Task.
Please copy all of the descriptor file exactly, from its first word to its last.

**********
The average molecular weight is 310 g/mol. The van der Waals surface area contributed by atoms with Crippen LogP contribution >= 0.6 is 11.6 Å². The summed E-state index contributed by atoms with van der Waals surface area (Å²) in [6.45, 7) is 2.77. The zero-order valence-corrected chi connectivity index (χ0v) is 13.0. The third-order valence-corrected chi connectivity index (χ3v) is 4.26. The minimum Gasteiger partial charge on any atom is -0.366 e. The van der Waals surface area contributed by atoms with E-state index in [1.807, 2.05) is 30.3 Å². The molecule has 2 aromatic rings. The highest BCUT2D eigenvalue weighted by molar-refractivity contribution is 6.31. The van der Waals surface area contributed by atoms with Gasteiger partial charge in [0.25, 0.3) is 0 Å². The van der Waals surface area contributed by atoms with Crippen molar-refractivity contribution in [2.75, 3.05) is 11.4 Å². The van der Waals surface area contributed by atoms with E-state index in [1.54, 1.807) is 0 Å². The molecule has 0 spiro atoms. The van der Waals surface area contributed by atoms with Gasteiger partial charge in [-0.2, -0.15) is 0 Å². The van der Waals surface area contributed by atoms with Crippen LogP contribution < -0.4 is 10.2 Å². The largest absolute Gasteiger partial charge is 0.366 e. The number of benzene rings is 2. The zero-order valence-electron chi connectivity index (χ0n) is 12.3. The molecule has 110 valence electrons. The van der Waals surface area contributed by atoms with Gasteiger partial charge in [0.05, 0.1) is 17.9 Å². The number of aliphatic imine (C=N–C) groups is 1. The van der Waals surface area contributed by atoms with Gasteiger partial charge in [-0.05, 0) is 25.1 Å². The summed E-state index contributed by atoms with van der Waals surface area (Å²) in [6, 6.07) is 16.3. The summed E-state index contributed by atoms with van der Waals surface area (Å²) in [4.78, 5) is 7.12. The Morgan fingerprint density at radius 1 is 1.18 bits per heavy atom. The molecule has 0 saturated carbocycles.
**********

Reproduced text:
The average molecular weight is 310 g/mol. The van der Waals surface area contributed by atoms with Crippen LogP contribution >= 0.6 is 11.6 Å². The summed E-state index contributed by atoms with van der Waals surface area (Å²) in [6.45, 7) is 2.77. The zero-order valence-corrected chi connectivity index (χ0v) is 13.0. The third-order valence-corrected chi connectivity index (χ3v) is 4.26. The minimum Gasteiger partial charge on any atom is -0.366 e. The van der Waals surface area contributed by atoms with E-state index in [1.807, 2.05) is 30.3 Å². The molecule has 2 aromatic rings. The highest BCUT2D eigenvalue weighted by molar-refractivity contribution is 6.31. The van der Waals surface area contributed by atoms with Gasteiger partial charge in [0.25, 0.3) is 0 Å². The van der Waals surface area contributed by atoms with Crippen molar-refractivity contribution in [2.75, 3.05) is 11.4 Å². The van der Waals surface area contributed by atoms with E-state index in [1.54, 1.807) is 0 Å². The molecule has 0 spiro atoms. The van der Waals surface area contributed by atoms with Gasteiger partial charge in [-0.2, -0.15) is 0 Å². The van der Waals surface area contributed by atoms with Crippen LogP contribution < -0.4 is 10.2 Å². The largest absolute Gasteiger partial charge is 0.366 e. The number of benzene rings is 2. The zero-order valence-electron chi connectivity index (χ0n) is 12.3. The molecule has 110 valence electrons. The van der Waals surface area contributed by atoms with Gasteiger partial charge in [0.05, 0.1) is 17.9 Å². The number of aliphatic imine (C=N–C) groups is 1. The van der Waals surface area contributed by atoms with Gasteiger partial charge in [-0.05, 0) is 25.1 Å². The summed E-state index contributed by atoms with van der Waals surface area (Å²) in [6, 6.07) is 16.3. The summed E-state index contributed by atoms with van der Waals surface area (Å²) in [4.78, 5) is 7.12. The Morgan fingerprint density at radius 1 is 1.18 bits per heavy atom. The molecule has 0 saturated carbocycles.